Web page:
A 90-year-old woman, rapidly losing her memory and knowing that sooner or later her life will be over, returns to the Manitoba farmhouse she grew up in to try and make peace with her dysfunctional family.
Based on a true story. Liz Murray is a young girl who is taken care of by her loving, but drug-addicted parents. Liz becomes homeless at 15 and after a tragedy comes upon her, she begins her work to finish high school.
Wilby is the name of a small island in the Canadian Maritimes and the name of the main town located on the island. According to residents, there are two types of people who live on Wilby: islanders (people who were born on Wilby) and non-islanders. Among the townsfolk of Wilby are: single mom and recently returned islander Sandra Anderson, who was known as the girl in town with the reputation, something that has not changed in her adult years; Sandra's teen-aged daughter, Emily, who doesn't want to end up like her mother but can only think about making out with her new boyfriend; Buddy French, the local police officer who is having unspoken marital problems with his non-islander wife, Carol, the town realtor whose controlling behavior is pushing her and others around her on the verge of a nervous breakdown; the Mayor, Brent Fisher, who is secretly planning for his life post politics; dyslexic Duck McDonald, the town handyman; and recently separated non-islander Dan Jarvis who, because... Written by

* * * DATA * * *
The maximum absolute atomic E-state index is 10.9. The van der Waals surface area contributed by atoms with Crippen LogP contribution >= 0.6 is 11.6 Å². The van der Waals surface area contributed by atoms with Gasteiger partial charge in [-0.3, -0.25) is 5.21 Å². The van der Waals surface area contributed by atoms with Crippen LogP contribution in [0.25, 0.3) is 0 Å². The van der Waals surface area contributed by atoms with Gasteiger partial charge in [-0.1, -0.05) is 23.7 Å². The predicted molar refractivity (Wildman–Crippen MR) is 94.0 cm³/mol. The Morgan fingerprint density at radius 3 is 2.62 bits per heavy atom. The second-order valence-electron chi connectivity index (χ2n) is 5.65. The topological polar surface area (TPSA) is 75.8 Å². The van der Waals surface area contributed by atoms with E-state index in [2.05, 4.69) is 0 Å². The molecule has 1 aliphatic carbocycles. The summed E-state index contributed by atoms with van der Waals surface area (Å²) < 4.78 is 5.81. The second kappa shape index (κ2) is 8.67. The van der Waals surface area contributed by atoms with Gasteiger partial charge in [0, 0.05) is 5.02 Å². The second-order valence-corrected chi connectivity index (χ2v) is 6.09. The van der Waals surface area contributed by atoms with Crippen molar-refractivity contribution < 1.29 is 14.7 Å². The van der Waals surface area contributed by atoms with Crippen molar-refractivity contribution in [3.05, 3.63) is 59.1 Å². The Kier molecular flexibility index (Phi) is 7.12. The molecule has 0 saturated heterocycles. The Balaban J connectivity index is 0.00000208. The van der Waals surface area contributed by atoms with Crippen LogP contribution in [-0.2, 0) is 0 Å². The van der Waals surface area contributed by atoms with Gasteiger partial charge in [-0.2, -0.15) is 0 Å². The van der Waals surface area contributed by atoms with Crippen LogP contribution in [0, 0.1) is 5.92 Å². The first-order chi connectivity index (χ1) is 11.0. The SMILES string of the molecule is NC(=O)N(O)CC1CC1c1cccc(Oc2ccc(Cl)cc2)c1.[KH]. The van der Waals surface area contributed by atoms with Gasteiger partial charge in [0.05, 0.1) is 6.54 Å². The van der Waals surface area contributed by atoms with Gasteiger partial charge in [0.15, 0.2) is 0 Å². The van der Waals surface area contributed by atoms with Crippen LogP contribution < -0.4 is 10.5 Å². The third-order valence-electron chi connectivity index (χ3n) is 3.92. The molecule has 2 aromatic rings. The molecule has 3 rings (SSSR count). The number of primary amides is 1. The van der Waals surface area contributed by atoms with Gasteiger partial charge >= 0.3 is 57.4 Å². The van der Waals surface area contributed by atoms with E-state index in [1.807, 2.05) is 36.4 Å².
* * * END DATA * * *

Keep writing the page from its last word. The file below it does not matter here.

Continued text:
Paul Gross played a different kind of Canadian police officer in a television series called Due South (1994), where instead of being a local police officer, he was a Royal Canadian Mounted Police Constable. See more »
I like Mark Twain. You know what else he said? "Faith is believing something you know isn't true."
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Wilby Wonderful is a generous-hearted dark comedy drama with down-to-earth characters in realistic, hum-drum, inescapable life situations. The pace of the film lets us see into the emotional lives and conflicts the characters must deal with; there's a lot of quirky humor, and lovely shots of people's faces slowly changing as their feelings catch up with their minds.
All the actors do a great job. Ellen Page is solid and appealing; Sandra Oh is heart-breaking, contained and gorgeous.
If you like off-beat stories and solid, ensemble acting you will enjoy WW - it's a lovely way to spend a while.
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